Anxiety & Panic Attack: What You Need To Know
We all feel nervous or tense at some point in our lives for some reason. It could be a job interview or a change of environment. Anxiety is our body’s way of responding to stressful situations. Sometimes, feeling anxious is natural and keeps us alert during stressful situations. However, constant overwhelming anxiety panic attacks that interfere with normal everyday activities indicate something more serious.
Anxiety and panic attacks could be pretty overwhelming to bear since some of the symptoms affect your physical well-being. Sometimes, the physical symptoms could be so unbearable that some people confuse it for a heart attack. Despite the similarities in symptoms, anxiety attacks are different from panic attacks. But many people use the terms interchangeably. How are anxiety and panic attacks different from each other? Let’s find out.
What Is The Difference Between Anxiety And Panic Attacks?
Anxiety disorder is a common term that encompasses various disorders like generalised anxiety disorder, social anxiety disorder, panic disorder, etc. Anxiety is a feeling of excessive, uncontrollable and unreasonable expectation of future threats that may or may not happen.
a. Anxiety attack:
Panic attacks are one of the most defining symptoms of panic disorder, a type of anxiety disorder. People often confuse panic attacks with anxiety attacks, but they are different from each other. An anxiety attack occurs when stress and worry become unbearable. It is a result of pent-up frustration or build-up of anxiety over time, like a breaking point. This overwhelming feeling feels like an attack.
Unlike panic attacks, anxiety attacks start gradually, last longer and are usually triggered by stress. Panic attacks are listed under American Psychological Association’s (APA’s) Diagnostic and Statistical Manual 5th Edition (DSM-V) as a medical condition. In contrast, the term “anxiety attacks” is not a medical condition according to DSM – V criteria.
b. Panic attack:
A Panic attack is a medically recognised condition defined as an intense fear occurring without any real reason that triggers physical reactions. It appears all of a sudden out of nowhere. People who have suffered near-death experiences or traumatic incidents are more prone to panic attacks.
Certain situations like getting stuck in an elevator, the death of loved ones, the time before you have to give a speech, etc., obviously trigger feelings of panic. Still, panic attacks are so random and out of the blue most of the time. The attack could be so severe that you might get the fear of death and might constantly worry about the next episode.
Panic attacks are not the same for everyone. Some might get the attack only once, while others might get repeated attacks. You might realize that you are more likely to get panic attacks when you visit a particular place or situation that could trigger you.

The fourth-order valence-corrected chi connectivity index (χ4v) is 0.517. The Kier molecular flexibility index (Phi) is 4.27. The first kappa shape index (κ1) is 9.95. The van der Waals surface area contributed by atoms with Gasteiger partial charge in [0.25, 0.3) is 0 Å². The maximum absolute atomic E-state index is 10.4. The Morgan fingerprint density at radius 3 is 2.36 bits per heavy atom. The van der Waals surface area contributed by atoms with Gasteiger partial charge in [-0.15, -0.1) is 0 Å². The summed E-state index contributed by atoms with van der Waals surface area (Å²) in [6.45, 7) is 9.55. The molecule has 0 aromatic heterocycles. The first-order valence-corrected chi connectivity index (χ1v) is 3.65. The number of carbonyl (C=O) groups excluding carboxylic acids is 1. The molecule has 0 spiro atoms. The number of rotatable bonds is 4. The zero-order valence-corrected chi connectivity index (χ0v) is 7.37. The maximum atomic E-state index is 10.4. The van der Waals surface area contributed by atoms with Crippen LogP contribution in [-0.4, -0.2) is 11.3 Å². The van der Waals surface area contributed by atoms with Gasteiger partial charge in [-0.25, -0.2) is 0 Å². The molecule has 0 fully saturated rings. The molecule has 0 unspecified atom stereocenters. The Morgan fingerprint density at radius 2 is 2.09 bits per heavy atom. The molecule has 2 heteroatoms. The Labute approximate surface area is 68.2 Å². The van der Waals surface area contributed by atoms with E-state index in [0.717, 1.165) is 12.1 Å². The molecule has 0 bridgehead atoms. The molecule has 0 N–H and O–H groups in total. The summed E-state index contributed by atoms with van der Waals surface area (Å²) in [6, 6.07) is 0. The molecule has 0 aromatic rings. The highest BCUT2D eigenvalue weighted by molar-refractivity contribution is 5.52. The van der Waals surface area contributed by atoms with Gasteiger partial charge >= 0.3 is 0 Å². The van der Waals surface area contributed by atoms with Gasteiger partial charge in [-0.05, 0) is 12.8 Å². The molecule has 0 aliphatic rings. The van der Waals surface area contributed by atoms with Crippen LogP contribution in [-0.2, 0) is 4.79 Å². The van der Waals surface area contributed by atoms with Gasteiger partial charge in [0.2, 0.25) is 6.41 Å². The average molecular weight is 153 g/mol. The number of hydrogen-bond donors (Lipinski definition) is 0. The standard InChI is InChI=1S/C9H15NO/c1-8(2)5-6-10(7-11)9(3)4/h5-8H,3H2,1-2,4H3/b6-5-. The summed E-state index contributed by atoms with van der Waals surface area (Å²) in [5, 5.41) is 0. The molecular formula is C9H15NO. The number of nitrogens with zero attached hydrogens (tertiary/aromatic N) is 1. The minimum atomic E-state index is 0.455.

What Does An Anxiety & Panic Attack Feels Like?
Have you ever seen a person behaving as if they are severely stressed where they almost faint or complain of breathlessness? It appears similar to a heart attack, but that person returns to normal after a while. Panic attacks feel like heart attacks, and they can change how you behave and think.
While most of the anxiety and panic attack symptoms are similar, the main difference is that anxiety attacks are less intense than panic attacks. They occur more gradually and are a lot more predictable. Some of the symptoms of anxiety attacks include:
Physical symptoms of an anxiety attack:
- Tremors and twitches
- Stomach upset
- Pounding heart
- Muscle tension
- Frequent urination
- Heart palpitations and chest pain
- Choking sensation
- Hot flashes
- Stomach cramps
Emotional symptoms of an anxiety attack:
- Overwhelming fear
- Feelings of going crazy
- Feelings that you are going to pass out
- Feeling unreal or detached from reality
Many people feel anxious about something, but a panic attack is much more intense. It is an extreme fear that escalates out of nowhere. Panic attack symptoms peak within a few seconds or a few minutes, and it takes some time for the symptoms to settle. It is essential to be aware that having an anxiety panic attack does not imply that you have developed a panic disorder.
Let’s see some of the symptoms of panic attacks:
Physical symptoms of a panic attack:
- Skipping or racing heartbeat
- Pounding sensation in the heart and head
- Sweating, trembling and shaking
- Trouble breathing
- Choking sensation
- Tightness in the throat
- Pressure and discomfort in the chest
- Nausea, stomach problems and sudden diarrhoea
- Dizziness, lightheadedness and fainting sensation
- Tingling and numbness in the body
- Chills or goosebumps
- Muscle tension
Behavioural symptoms of a panic attack:
- Difficulty staying in the same place
- Feeling the need to escape
- Gulping air assuming that you are going to suffocate
- Sitting down thinking that you are going to faint
- Feeling the urge to call an ambulance
- Trying to distract to feel relaxed
- Avoiding areas that you think might trigger you
- Not doing things that you previously used to enjoy
Thoughts that occur during a panic attack:
- Feeling that you are detached, strange
- Feeling disconnected from reality
- A sensation that something dreadful is about to happen
- Thoughts of going crazy
- Feeling that someone is following you when you are alone at night
- Fear of dying
Sudden anxiety and panic attack symptoms can be alarming. Understand that you are never alone, and you can get any help and support you want if you are aware of your symptoms. If you need more than self-help methods to cope with anxiety and panic attacks, contact a qualified mental health practitioner skilled in treating anxiety panic attacks.